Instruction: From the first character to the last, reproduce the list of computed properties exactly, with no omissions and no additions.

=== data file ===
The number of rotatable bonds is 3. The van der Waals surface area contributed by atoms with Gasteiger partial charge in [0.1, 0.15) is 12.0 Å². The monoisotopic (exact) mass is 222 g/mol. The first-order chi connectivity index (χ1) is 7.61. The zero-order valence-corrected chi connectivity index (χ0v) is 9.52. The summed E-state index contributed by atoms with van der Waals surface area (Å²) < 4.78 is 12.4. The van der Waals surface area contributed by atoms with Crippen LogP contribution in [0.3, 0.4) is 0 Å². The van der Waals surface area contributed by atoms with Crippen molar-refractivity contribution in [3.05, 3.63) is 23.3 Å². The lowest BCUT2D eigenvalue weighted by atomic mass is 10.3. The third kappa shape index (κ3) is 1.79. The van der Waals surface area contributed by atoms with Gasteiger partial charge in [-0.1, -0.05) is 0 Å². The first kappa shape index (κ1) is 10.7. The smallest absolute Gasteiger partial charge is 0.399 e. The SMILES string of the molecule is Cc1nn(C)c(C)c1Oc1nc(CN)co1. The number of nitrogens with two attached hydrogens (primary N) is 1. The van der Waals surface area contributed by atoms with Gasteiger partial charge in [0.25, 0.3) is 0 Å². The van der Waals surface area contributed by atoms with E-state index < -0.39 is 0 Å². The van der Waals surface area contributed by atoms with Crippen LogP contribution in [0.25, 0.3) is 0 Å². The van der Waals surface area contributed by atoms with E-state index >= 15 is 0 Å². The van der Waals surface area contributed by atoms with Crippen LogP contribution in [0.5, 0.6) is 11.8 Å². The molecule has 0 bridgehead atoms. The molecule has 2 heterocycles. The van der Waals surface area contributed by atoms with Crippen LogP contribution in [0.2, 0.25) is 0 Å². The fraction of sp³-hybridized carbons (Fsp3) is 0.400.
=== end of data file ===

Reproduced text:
The number of rotatable bonds is 3. The van der Waals surface area contributed by atoms with Gasteiger partial charge in [0.1, 0.15) is 12.0 Å². The monoisotopic (exact) mass is 222 g/mol. The first-order chi connectivity index (χ1) is 7.61. The zero-order valence-corrected chi connectivity index (χ0v) is 9.52. The summed E-state index contributed by atoms with van der Waals surface area (Å²) < 4.78 is 12.4. The van der Waals surface area contributed by atoms with Crippen LogP contribution in [0.3, 0.4) is 0 Å². The van der Waals surface area contributed by atoms with Crippen molar-refractivity contribution in [3.05, 3.63) is 23.3 Å². The lowest BCUT2D eigenvalue weighted by atomic mass is 10.3. The third kappa shape index (κ3) is 1.79. The van der Waals surface area contributed by atoms with Gasteiger partial charge in [-0.1, -0.05) is 0 Å². The first kappa shape index (κ1) is 10.7. The smallest absolute Gasteiger partial charge is 0.399 e. The SMILES string of the molecule is Cc1nn(C)c(C)c1Oc1nc(CN)co1. The number of nitrogens with two attached hydrogens (primary N) is 1. The van der Waals surface area contributed by atoms with Gasteiger partial charge in [0.25, 0.3) is 0 Å². The van der Waals surface area contributed by atoms with E-state index < -0.39 is 0 Å². The van der Waals surface area contributed by atoms with Crippen LogP contribution in [0.25, 0.3) is 0 Å². The van der Waals surface area contributed by atoms with E-state index >= 15 is 0 Å². The van der Waals surface area contributed by atoms with Crippen LogP contribution in [0.5, 0.6) is 11.8 Å². The molecule has 0 bridgehead atoms. The molecule has 2 heterocycles. The van der Waals surface area contributed by atoms with Crippen LogP contribution in [0.2, 0.25) is 0 Å². The fraction of sp³-hybridized carbons (Fsp3) is 0.400.